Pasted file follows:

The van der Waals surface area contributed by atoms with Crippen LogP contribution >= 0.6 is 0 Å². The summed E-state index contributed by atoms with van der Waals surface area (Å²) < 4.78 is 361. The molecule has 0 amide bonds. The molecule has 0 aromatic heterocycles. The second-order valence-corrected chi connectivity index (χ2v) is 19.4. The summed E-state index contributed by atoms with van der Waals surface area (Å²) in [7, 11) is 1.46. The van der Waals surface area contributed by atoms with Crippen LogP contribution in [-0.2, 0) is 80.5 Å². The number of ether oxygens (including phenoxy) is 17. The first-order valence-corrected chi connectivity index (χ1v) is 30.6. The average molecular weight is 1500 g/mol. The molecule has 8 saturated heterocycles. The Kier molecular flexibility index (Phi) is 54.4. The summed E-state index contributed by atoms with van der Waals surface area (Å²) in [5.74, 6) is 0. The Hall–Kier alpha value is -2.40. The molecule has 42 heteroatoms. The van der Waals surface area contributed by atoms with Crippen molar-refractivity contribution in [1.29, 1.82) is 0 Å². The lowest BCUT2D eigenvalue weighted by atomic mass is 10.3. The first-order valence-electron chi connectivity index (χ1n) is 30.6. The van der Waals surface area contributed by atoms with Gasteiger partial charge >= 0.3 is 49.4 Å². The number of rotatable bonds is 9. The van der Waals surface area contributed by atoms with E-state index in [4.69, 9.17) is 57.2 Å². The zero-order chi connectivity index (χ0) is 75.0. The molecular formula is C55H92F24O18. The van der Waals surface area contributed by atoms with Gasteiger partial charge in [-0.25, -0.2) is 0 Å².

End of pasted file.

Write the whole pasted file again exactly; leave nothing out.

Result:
The van der Waals surface area contributed by atoms with Crippen LogP contribution >= 0.6 is 0 Å². The summed E-state index contributed by atoms with van der Waals surface area (Å²) < 4.78 is 361. The molecule has 0 amide bonds. The molecule has 0 aromatic heterocycles. The second-order valence-corrected chi connectivity index (χ2v) is 19.4. The summed E-state index contributed by atoms with van der Waals surface area (Å²) in [7, 11) is 1.46. The van der Waals surface area contributed by atoms with Crippen LogP contribution in [-0.2, 0) is 80.5 Å². The number of ether oxygens (including phenoxy) is 17. The first-order valence-corrected chi connectivity index (χ1v) is 30.6. The average molecular weight is 1500 g/mol. The molecule has 8 saturated heterocycles. The Kier molecular flexibility index (Phi) is 54.4. The summed E-state index contributed by atoms with van der Waals surface area (Å²) in [5.74, 6) is 0. The Hall–Kier alpha value is -2.40. The molecule has 42 heteroatoms. The van der Waals surface area contributed by atoms with Crippen molar-refractivity contribution in [1.29, 1.82) is 0 Å². The lowest BCUT2D eigenvalue weighted by atomic mass is 10.3. The first-order valence-electron chi connectivity index (χ1n) is 30.6. The van der Waals surface area contributed by atoms with Gasteiger partial charge >= 0.3 is 49.4 Å². The number of rotatable bonds is 9. The van der Waals surface area contributed by atoms with E-state index in [4.69, 9.17) is 57.2 Å². The zero-order chi connectivity index (χ0) is 75.0. The molecular formula is C55H92F24O18. The van der Waals surface area contributed by atoms with Gasteiger partial charge in [-0.25, -0.2) is 0 Å².